Tuesday, October 26, 2010

A brief look at the Mizrachi - Ashkenazi divide

A recent FB debate forced me to formulate my views on a topic that is important to me. It started when a religious friend of mine claimed that Rav Ovadia Yosef, former Sephardic Chief Rabbi (he is actually not Sephardic at all, he is Mizrachi i.e. from the Arab world, but there is a tendency in Israel to call all non-Ashkenazi Jews Sephardic) and present spiritual leader of the Shas part, "the biggest hate preacher in Judaism today". I took issue with the statement and a debate erupted between a me and a few people. It should be noted here that I myself follow Eda Mizrachi, and I'm in no way neutral, and that the people I debated with are all Ashkenazim (simply put, Jews who lived in Europe since around 1500 hundred years). Their statements about what interests me, meaning Ashkenazi-Mizrachi relations, pretty much boiled down to the following:

1) Rabbi Ovadia is the "the biggest hate preacher in Judaism today" because he has a lot of influence (he does), and "he's a divisive figure, the Sephardi world adores him and the Ashkenazis detest him".

2) He is Misogynic, Racist, Anti-Arab and Anti-Peace.

3) Mizrachim in general ”suffer from severe inferiority complex which compels them to try to be accepted, again and again, to ashkenazi religious institutions”

Below I present an edited version of my response to these statements:

Rav (Rabbi in Hebrew) Ovadia Yosef loves to tease Western (and Aschkenazi) sensitivities. Taken out of context (the context being his Hallachic work), his sermons often contain provocative statements. If however, you study his work, you will find a great Rabbi, who will always strive to find leniency in his decisions on Hallacha –Jewish Law – and whose work to restore pride among Sephardim and Mizrachim is beyond compare in Israel. Rabbi Ovadia Yosef was the only important Torah authority that supported the Oslo Peace process in the 90's , and although he has since (correctly) admitted this was a mistake, he as late as 3 weeks ago reiterated his Principle for supporting it in a private letter with prayers for the ailing health of Egyptian President Mubarak, and I quote:

"My position has been known and clear for decades, on the importance of achieving peace while preserving the security of the nation of Israel. We wish for sustainable peace with all our neighbors and we are very thankful to the honorable president for his direct involvement in the peace process in our region, which undoubtedly contributes and strengthens this important process."

Hardly the words of a hate preacher....

There may be something to the idea of a Mizrachi inferiority complex, But we have to be clear that the main reason for Mizrachim choosing to enroll in Ashkenazi institutions is power politics and economics. The reason why this is so is simple - money. When the impoverished and traumatized Chasidim and Litvakim arrived in Israel from the smoking ashes of Europe, they found after a while a powerful support in their American kin, who by then had started to become successful in Der Goldene Medina, and kept becoming more and more wealthy as the economic power of the US grew exponentially during the 50's and 60's. And even though the secular founders of Israel were not religious, they came from the same world as them - Golda Meir never referred to Ashkenazim as "uncivilized orientals". So the Ashkenazim, thanks to this and a good organizational skills and a lot of hard work, had a head start from the beginning. Other contributing factors were their larger pre WWII presence in Israel and their more institutionalized and structured system of Torah education.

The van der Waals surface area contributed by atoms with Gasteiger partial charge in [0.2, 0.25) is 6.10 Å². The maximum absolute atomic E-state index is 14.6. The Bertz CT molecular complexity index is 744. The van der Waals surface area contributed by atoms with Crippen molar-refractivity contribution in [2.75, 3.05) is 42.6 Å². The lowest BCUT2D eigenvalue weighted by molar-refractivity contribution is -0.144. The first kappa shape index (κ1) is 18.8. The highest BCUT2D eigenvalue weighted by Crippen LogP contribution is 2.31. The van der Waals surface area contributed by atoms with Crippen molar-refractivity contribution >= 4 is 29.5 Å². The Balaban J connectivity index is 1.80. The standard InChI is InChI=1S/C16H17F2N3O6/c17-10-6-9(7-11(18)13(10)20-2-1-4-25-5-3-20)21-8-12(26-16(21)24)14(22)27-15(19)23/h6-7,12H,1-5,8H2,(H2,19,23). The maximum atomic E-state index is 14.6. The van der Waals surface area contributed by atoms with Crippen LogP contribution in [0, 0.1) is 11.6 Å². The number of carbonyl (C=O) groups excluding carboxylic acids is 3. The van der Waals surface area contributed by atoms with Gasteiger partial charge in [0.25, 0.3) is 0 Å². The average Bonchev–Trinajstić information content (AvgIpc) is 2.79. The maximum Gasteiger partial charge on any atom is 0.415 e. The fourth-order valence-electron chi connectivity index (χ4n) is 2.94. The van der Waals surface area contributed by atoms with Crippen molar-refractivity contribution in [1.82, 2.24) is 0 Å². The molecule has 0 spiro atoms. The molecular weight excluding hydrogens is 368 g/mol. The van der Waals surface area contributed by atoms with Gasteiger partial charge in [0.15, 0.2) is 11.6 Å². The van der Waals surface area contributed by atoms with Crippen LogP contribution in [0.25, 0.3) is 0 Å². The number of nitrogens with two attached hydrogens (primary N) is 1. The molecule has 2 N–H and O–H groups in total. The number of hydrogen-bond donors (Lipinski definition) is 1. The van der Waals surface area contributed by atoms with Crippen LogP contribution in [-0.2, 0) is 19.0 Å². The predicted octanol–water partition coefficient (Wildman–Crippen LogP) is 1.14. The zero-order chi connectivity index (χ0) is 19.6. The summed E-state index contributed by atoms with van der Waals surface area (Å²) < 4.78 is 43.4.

When the Mizrachim were kicked out of the Arab world with no more than the clothes on their body, they did not get much financial support from the US, and were quite immediately pushed to the periphery of society, geographically, socially and economically. This was a result of different factors, ethnical prejudice on part of the Ashkenazim being only one of very many. Among other factors were the lack of housing and the insights of how to navigate the powerbrokering and inner workings of a Western-style (well...) modern (well..) democracy.

All this has combined into the current hegemony of the Ashkenazim, and as a result the way to religious and political (and so socio-economical) power goes primarily through the Ashkenazi Yeshivas, and this is the main reason why Mizrachim send their kids to Ashkenazi Yeshivot (schools of higher religious education).

Now. I don't have anything against Ashkenazim at all. On the contrary, many of our greatest Torah Sages were Ashkenazim and I happily study them pretty much daily (Chofetz Chaim, who else). On top of which the Shul in my heart in the South of Stockholm is Ashkenazi and most of my closest friends as well. My problem is the Ashkenazi push in Israel for hegemony over religious institutions. And I have even bigger problem with the fact that it's almost become a national sport to try to shame and ridicule the greatest Torah scholar alive because of his "Arab" pronunciation (TV has actually texted his speeches at some occasion) or his sermons. And honestly, isn't it a bit unfair to call him the most dangerous hate mongerer in Israel, when the truth is that 99 % of the very few real cases of hate mongering, whether in writing, price tag operations or sermons, actually emanates from the Ashkenazi Settler community?

I have the deepest respect for Ashkenazim, we are all just Jews, and this is immensely more important than the things that make us different. I'm just worried what will happen to the Mizrachi heritage once Rav Ovadia is gone. And I'm very tired of mudslinging against Sephardic and Mizrachi Rabbis.

Maran Rav Ovadia Yosef

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